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Well-made play


The well-made play (French: la pièce bien faite, pronounced [pjɛs bjɛ̃ fɛt]) is a dramatic genre from nineteenth-century theatre that French dramatist Eugène Scribe first codified. Dramatists Victorien Sardou, Alexandre Dumas, fils, and Emile Augier wrote within the genre, each putting a distinct spin on the style. The well-made play was a popular form of entertainment. By the mid-19th century, however, it had already entered into common use as a derogatory term.Henrik Ibsen and the other realistic dramatists of the later 19th century (August Strindberg, Gerhart Hauptmann, Émile Zola, Anton Chekhov) built upon its technique of careful construction and preparation of effects in the genre problem play. "Through their example", Marvin Carlson explains, "the well-made play became and still remains the traditional model of play construction."

In the English language, that tradition found its early 20th-century codification in Britain in the form of William Archer's Play-Making: A Manual of Craftmanship (1912), and in the United States with George Pierce Baker's Dramatic Technique (1919).

The form has a strong Neoclassical flavour, involving a tight plot and a climax that takes place close to the end of the play. The well-made play retains the shape of Aristotle's ideal Greek Tragedy model outlined in Poetics (Aristotle)


Characters Plot Action Function
BOLINGBROKE, MARQUIS Bol. promises to deliver the letter late point of attack
BOLINGBROKE, MASHAM They resolve to gain a court position for Abigail Exposition; introduce seeds for conflict
ABIGAIL, BOLINGBROKE, MASHAM Abigail agrees to deliver letter; Bol. agrees to manage Duchess resolution; complication; resolution; establish protagonists (heroes)
DUCHESS, BOLINGBROKE, ABIGAIL Duchess refuses Abigail's position; threatens Bol. complication; downturn of fortune
MASHAM, ABIGAIL, BOLINGBROKE Masham reports duel and perhaps death of his opponent complication; increased downturn of fortune (quid pro quo)
QUEEN, THOMPSON Queen reads the letter resolution; reversal of fortune
DUCHESS, QUEEN Duchess asserts power complication; reversal of fortune
THOMPSON, ABIGAIL, QUEEN, DUCHESS Queen denies Abigail's position complication
BOLINGBROKE, ABIGAIL Bol. confides his sudden inheritance resolution; reversal of fortune
BOLINGBROKE, ABIGAIL, QUEEN, DUCHESS, TORIES, LORDS, LADIES Bol. announces inheritance resulting from cousin's death in duel resolution; increased upturn in fortune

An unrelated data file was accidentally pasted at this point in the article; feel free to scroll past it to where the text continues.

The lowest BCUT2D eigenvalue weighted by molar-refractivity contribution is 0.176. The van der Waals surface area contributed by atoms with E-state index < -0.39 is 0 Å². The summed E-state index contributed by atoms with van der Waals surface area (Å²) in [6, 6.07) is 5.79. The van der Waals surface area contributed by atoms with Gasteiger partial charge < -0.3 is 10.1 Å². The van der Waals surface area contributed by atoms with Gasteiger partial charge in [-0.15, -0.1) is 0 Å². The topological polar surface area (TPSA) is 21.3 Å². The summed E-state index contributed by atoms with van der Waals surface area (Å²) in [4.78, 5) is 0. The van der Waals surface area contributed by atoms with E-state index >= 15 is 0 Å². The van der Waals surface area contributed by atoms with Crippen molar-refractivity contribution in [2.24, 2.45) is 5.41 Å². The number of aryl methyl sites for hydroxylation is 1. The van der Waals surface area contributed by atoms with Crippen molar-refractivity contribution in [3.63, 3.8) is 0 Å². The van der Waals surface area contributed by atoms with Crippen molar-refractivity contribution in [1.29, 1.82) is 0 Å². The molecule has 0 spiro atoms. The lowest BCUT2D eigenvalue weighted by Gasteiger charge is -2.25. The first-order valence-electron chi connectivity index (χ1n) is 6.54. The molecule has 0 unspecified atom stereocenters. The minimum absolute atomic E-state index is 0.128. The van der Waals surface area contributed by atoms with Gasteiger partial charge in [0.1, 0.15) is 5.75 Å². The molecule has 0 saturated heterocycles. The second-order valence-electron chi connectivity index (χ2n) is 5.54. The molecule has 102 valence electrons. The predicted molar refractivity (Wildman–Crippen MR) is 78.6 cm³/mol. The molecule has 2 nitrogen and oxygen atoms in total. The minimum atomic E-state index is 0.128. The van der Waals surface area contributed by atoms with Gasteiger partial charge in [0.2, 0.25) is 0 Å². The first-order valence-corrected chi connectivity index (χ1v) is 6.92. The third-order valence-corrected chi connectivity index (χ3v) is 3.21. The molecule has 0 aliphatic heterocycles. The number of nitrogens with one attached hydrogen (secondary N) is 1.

BOLINGBROKE, ABIGAIL, QUEEN, DUCHESS, TORIES, LORDS, LADIES Bol. resolves to punish murderer complication
ABIGAIL, BOLINGBROKE Abigail reveals Masham as culprit - Masham has fled strategic reveal of information (quid pro quo); complication; resolution
MASHAM, ABIGAIL, BOLINGBROKE Masham returns, summoned by an unknown benefactress - the Duchess complication; reversal of fortune (brief quid pro quo)
BOLINGBROKE, DUCHESS Bol. blackmails Duchess and secures position for Abigail; Duchess declares a short armistice with Bol. first act resolution; set-up for act 2

  • HENRY ST. John, Viscount Bolingbroke
  • MARQUIS DE TORCY
  • ARTHUR MASHAM
  • ABIGAIL CHURCHILL
  • SARAH CHURCHILL, Duchess of Marlborough
  • ANNE, Queen of England
  • THOMPSON, the Queen's doorkeeper
  • LADIES AND GENTLEMEN OF THE COURT
  • MEMBERS OF PARLIAMENT
  • Banham, Martin, ed. 1998. The Cambridge Guide to Theatre. Cambridge: Cambridge University Press. .
  • Cardwell, Douglas. "The Well-Made Play of Eugène Scribe," French Review (1983): 876-884. JSTOR. Web.10 Feb. 2015.
  • Carlson, Marvin. 1993. Theories of the Theatre: A Historical and Critical Survey from the Greeks to the Present. Expanded ed. Ithaca and London: Cornell University Press. .
  • Elsom, John. 1976. Post-War British Theatre. London: Routledge. .
  • "problem play". Encyclopædia Britannica Online. Encyclopædia Britannica, 2015. Web. 10 Feb. 2015
  • "well-made play". Encyclopædia Britannica Online. Encyclopædia Britannica, 2015. Web. 10 Feb. 2015
  • Innes, Christopher, ed. 2000. A Sourcebook on Naturalist Theatre. London and New York: Routledge. .
  • Stanton, Stephen S. "Shaw's Debt to Scribe", PMLA 76.5 (1961): 575-585. JSTOR. Web. 10 Feb. 2015.
  • Taylor, John Russell. The Rise and Fall of the Well-Made Play, Great Britain: Routledge, Cox and Wyman, Ltd.,1967. Print.
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